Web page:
Ashwag Mukhtar. / Laura M. Lombardía. CNIO
Ashwag Mukhtar is working as a visiting researcher at the National Cancer Research Centre thanks to the Ellas Investigan programme organised by Fundación Mujeres por África
“It will be the most important experience of my life, I am now part of CNIO,” says Sudanese scientist Ashwag Mukhtar, assistant professor with the Department of Histopathology and Cytology at the University of Alneelain (Khartoum), referring to her time at the National Cancer Research Centre (CNIO), where she has been a visiting researcher linked to the Genetic and Molecular Epidemiology Group of this centre since last December.
Ashwag Mohammed Mukhtar is one of the African scientists selected by Fundación Mujeres por África to take part in its Ellas Investigan programme, which promotes stays in Spain for senior African women researchers from affiliated scientific institutes. The stays are for six months and allow these researchers to carry out, in collaboration with these institutes, projects previously selected by the programme’s Scientific Committee. In this case, funding was provided by Exolum.
The Sudanese scientist aims to compare bladder cancer in Spain and North African countries. She will compare and contrast the environmental factors causing this cancer and genetic diversities in order to provide important findings and data regarding this type of cancer and its treatments.
Holder of a PhD from the University of Alneelain, Ashwag Mohammed Mukhtar explains what her work will entail during her time in Spain: “On the one hand, I am conducting a meta-analysis, focusing on reanalysing the treatment of bladder cancer, genetic mutation, and mortality, and comparing it with data from the Spanish Bladder Cancer Foundation. On the other hand, I intend to determine the expression of certain genes that can predict the type of chemotherapy. We are doing this on Sudanese tissue samples and comparing our findings with Spanish tissue samples.”
As well as science, her other passions are music, meditation, and nature walks, as she explains in this video. In it, she gives recommendations about the Sudanese music she likes most, including the band AGD Aljalad. “Having the opportunity to work in another country is a very enriching experience, both professionally and personally,” says the scientist.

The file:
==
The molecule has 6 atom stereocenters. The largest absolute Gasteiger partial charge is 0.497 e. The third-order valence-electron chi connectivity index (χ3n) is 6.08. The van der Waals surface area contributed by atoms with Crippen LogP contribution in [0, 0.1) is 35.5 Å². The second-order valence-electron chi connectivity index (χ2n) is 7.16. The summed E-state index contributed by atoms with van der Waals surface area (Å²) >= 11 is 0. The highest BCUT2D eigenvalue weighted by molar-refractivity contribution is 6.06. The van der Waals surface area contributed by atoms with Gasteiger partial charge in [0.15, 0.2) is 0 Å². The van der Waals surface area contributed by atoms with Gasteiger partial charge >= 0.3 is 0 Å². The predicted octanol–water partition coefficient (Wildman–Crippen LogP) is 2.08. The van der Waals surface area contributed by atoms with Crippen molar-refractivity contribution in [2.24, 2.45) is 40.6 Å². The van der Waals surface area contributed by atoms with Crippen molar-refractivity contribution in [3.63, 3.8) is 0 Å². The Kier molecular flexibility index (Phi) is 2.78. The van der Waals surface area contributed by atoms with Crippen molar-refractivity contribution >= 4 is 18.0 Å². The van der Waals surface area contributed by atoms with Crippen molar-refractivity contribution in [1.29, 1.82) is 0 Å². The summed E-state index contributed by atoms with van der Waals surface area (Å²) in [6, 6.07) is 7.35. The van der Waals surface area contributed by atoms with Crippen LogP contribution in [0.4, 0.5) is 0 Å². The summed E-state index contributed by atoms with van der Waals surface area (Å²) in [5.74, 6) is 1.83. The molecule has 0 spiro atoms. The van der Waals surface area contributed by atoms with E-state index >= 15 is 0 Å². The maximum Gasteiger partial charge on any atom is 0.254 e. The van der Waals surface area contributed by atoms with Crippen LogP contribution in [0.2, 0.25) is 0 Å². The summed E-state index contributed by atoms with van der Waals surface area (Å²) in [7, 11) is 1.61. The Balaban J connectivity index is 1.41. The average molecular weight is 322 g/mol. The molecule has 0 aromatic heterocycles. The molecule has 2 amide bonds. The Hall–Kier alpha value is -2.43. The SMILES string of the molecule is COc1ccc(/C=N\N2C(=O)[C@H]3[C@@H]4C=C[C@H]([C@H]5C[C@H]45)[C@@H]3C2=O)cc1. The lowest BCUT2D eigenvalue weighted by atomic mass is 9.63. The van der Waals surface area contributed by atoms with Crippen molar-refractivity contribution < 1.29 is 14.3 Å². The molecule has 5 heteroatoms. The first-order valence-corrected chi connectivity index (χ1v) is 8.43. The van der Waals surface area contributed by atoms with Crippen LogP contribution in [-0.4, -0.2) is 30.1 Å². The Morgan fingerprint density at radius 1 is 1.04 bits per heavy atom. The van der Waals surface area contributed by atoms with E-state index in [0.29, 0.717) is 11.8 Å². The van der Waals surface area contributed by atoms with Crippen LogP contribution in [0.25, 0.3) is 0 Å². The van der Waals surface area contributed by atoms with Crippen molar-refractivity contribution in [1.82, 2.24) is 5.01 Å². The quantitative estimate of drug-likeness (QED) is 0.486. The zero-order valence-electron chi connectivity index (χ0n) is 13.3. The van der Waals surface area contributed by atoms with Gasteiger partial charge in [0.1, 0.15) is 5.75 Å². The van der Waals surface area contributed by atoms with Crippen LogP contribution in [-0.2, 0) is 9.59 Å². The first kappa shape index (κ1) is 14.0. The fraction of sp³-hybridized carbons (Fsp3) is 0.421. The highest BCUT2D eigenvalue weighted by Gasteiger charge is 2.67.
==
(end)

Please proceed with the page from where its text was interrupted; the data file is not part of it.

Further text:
About Ellas Investigan
Ellas Investigan (Women Researching) is the most important programme promoted by Fundación Mujeres por África in the scientific field and has achieved spectacular growth. Since it was launched in 2014 with five associated research centres, it has grown to more than 20 affiliated centres and has launched seven editions.
The centres brought into this programme in the last edition are the Barcelona Institute of Material Science (ICMAB); IIS Biodonostia; and INCLIVA, Research Institute of the Clinical Hospital in Valencia. The company Abertis has also been brought on board as a sponsor, which will finance the chosen researcher’s stay at the National Biotechnology Centre on Biodiversity Issues. So far more than a hundred African women scientists have been involved in Ellas Investigan.
CNIO is a Spanish institution dedicated to the research, diagnosis, and treatment of cancer. CNIO has obtained accreditation as a Severo Ochoa Centre of Excellence for the third time in a row. It is ranked seventh among the world’s best cancer research centres (according to the Scimago report; Nature Index) and has been named Europe’s leading cancer research centre.
More than 450 scientists work at CNIO to transfer their results quickly and efficiently to Spain’s National Health System and the pharmaceutical and biotechnology market. In recent years, the strand of research devoted to metastasis – responsible for 90% of cancer deaths worldwide – has been strengthened with the incorporation of several fully dedicated research groups. Interdisciplinarity has also been boosted by recruiting computer experts to gain a more in-depth view of the complexity of cancer and to propose new therapeutic hypotheses.
One of the goals at CNIO is to bring science closer to society through initiatives such as CNIO Arte, a project that brings together scientists and artists to create new works of art around scientific research, and CNIO Friends, a philanthropic platform through which any person, company or association can support cancer research carried out at the Centre, and through which a CNIO Friends International Contracts Programme has been launched to attract research talent.